Linking your survey to digital traces can be like asking everyone your questions at all times.
Asking generally comes in two main categories: sample surveys and censuses. Sample surveys, where you access a small number of people, can be flexible, timely, and relatively cheap. However, sample surveys, because they are based on a sample, are often limited in their resolution; with a sample survey, it is often hard to make estimates about specific geographic regions or for specific demographic groups. Censuses, on the other, attempt to interview everyone in the population. They have great resolution, but they are generally expensive, narrow in focus (they only include a small number of questions), and not timely (they happen on a fixed schedule, such as every 10 years) (Kish 1979). Now imagine if researchers could combine the best characteristics of sample surveys and censuses; imagine if researchers could ask every question to everyone every day.
Obviously, this continual, ubiquitous, always-on survey is a kind of social science fantasy. But, it appears that we can begin to approximate this by combining survey questions from a small number of people with digital traces from many people. I call this type of combination amplified asking. If done well, it could help us provides estimate that are more local (for smaller geographic areas), more granular (for specific demographic groups), and more timely.
One example of amplified asking comes from the work of Joshua Blumenstock, who wanted to collect data that would help guide development in poor countries. More specifically, Blumenstock wanted to create a system to measure wealth and well-being that combined the completeness of a census with the flexibility and frequency of a survey (Blumenstock 2014; Blumenstock, Cadamuro, and On 2015). In fact, I’ve already described Blumenstock’s work briefly in Chapter 1.
To start, Blumenstock partnered with the largest mobile phone provider in Rwanda. The company provided him anonymized transaction records from about 1.5 million customers covering behavior from 2005 and 2009. The logs contain information about each call and text message such as the start time, duration, and approximate geographic location of the caller and receiver. Before we start talking about the statistical issues, it is worth pointing out that this first step may be one of the hardest. As described in Chapter 2, most digital trace data is inaccessible to researchers. And, many companies are justifiably hesitant to share their data because it is private; that is their customers probably didn’t expect that their records will be shared—in bulk—with researchers. In this case, the researchers took careful steps to anonymize the data and their work was overseen by a third-party (i.e., their IRB). But, despite these efforts, these data are probably still identifiable and they likely contain sensitive information (Mayer, Mutchler, and Mitchell 2016; Landau 2016). I’ll return to these ethical question in Chapter 6.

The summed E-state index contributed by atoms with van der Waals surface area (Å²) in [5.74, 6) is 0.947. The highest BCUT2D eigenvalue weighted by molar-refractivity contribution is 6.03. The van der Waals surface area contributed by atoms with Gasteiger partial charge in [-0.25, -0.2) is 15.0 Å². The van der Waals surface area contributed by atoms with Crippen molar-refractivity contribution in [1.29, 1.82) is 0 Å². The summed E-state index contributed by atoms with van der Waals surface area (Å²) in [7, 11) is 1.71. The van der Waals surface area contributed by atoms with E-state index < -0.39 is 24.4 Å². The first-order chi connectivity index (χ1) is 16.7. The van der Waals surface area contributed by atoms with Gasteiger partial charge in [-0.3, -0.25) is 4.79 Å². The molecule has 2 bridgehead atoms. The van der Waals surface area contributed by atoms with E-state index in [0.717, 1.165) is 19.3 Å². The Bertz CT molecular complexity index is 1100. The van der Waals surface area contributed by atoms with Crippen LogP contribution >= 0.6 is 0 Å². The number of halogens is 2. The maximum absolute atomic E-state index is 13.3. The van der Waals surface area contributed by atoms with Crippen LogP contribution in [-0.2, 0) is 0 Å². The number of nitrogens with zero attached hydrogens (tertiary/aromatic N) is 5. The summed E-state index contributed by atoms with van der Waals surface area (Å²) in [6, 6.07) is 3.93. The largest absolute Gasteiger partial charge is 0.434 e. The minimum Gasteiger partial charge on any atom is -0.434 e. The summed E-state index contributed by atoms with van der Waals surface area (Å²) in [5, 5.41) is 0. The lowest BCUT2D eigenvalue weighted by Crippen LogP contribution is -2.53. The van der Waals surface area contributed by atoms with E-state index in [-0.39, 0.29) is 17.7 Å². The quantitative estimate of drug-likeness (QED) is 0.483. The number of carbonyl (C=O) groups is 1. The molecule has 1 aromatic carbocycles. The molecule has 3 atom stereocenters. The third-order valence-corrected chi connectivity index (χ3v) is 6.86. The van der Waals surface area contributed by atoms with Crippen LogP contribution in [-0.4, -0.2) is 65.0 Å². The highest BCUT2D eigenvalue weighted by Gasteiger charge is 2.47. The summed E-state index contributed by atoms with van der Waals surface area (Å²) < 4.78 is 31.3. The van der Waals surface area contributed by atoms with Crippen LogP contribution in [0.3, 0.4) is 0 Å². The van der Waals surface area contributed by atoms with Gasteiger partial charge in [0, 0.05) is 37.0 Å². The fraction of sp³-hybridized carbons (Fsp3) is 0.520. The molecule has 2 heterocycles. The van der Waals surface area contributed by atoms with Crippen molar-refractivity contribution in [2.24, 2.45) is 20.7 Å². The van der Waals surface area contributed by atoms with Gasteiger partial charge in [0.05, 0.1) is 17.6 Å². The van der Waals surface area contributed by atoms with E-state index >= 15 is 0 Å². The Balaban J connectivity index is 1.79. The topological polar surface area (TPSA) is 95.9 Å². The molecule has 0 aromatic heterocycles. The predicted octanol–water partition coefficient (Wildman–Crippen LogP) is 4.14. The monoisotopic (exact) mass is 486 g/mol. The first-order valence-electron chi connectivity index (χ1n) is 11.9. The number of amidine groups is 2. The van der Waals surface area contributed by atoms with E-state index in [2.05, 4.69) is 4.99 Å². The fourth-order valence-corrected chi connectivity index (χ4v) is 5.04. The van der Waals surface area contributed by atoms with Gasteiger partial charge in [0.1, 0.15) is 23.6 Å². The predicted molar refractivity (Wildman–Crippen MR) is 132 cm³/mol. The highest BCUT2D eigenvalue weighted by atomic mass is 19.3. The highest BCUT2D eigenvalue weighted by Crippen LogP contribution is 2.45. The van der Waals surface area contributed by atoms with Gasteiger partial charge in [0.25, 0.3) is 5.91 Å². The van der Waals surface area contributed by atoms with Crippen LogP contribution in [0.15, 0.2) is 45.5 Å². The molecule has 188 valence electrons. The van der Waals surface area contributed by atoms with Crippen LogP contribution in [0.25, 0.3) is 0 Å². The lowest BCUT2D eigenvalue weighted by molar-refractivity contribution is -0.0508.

Recall that Blumenstock was interested in measuring wealth and well-being. But, these traits are not directly in the call records. In other words, these call records are incomplete for this research, a common feature of digital traces that was discussed in detail in Chapter 2. But, it seems likely that the call records probably have some information about wealth and well-being. So, one way of asking Blumenstock’s question could be: is it possible to predict how someone will respond to a survey based on their digital trace data? If so, then by asking a few people we can guess the answers of everyone else.
To assess this empirically, Blumenstock and research assistants from Kigali Institute of Science and Technology called a sample of about a thousand mobile phone customers. The researchers explained the goals of the project to the participants, asked for their consent to link the survey responses to the call records, and then asked them a series of questions to measure their wealth and well-being, such as “Do you own a radio?” and “Do you own a bicycle?” (see Figure 3.11 for a partial list). All participants in the survey were compensated financially.